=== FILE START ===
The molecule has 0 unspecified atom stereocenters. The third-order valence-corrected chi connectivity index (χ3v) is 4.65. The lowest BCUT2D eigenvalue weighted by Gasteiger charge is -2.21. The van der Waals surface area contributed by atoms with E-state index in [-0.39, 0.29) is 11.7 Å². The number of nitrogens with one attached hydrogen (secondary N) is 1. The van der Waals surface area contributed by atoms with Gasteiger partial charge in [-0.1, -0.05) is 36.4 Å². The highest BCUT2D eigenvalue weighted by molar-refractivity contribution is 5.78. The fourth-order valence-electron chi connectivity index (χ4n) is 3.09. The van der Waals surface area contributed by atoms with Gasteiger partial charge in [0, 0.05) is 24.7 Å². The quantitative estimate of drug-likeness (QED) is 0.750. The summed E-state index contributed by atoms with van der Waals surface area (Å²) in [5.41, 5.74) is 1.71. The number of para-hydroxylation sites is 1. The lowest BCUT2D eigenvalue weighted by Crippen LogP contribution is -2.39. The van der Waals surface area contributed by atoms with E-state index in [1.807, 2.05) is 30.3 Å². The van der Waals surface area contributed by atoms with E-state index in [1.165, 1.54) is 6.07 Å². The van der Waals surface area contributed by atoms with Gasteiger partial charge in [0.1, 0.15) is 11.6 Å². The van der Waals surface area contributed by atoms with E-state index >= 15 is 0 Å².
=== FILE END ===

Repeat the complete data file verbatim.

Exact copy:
The molecule has 0 unspecified atom stereocenters. The third-order valence-corrected chi connectivity index (χ3v) is 4.65. The lowest BCUT2D eigenvalue weighted by Gasteiger charge is -2.21. The van der Waals surface area contributed by atoms with E-state index in [-0.39, 0.29) is 11.7 Å². The number of nitrogens with one attached hydrogen (secondary N) is 1. The van der Waals surface area contributed by atoms with Gasteiger partial charge in [-0.1, -0.05) is 36.4 Å². The highest BCUT2D eigenvalue weighted by molar-refractivity contribution is 5.78. The fourth-order valence-electron chi connectivity index (χ4n) is 3.09. The van der Waals surface area contributed by atoms with Gasteiger partial charge in [0, 0.05) is 24.7 Å². The quantitative estimate of drug-likeness (QED) is 0.750. The summed E-state index contributed by atoms with van der Waals surface area (Å²) in [5.41, 5.74) is 1.71. The number of para-hydroxylation sites is 1. The lowest BCUT2D eigenvalue weighted by Crippen LogP contribution is -2.39. The van der Waals surface area contributed by atoms with E-state index in [1.807, 2.05) is 30.3 Å². The van der Waals surface area contributed by atoms with E-state index in [1.165, 1.54) is 6.07 Å². The van der Waals surface area contributed by atoms with Gasteiger partial charge in [0.1, 0.15) is 11.6 Å². The van der Waals surface area contributed by atoms with E-state index >= 15 is 0 Å².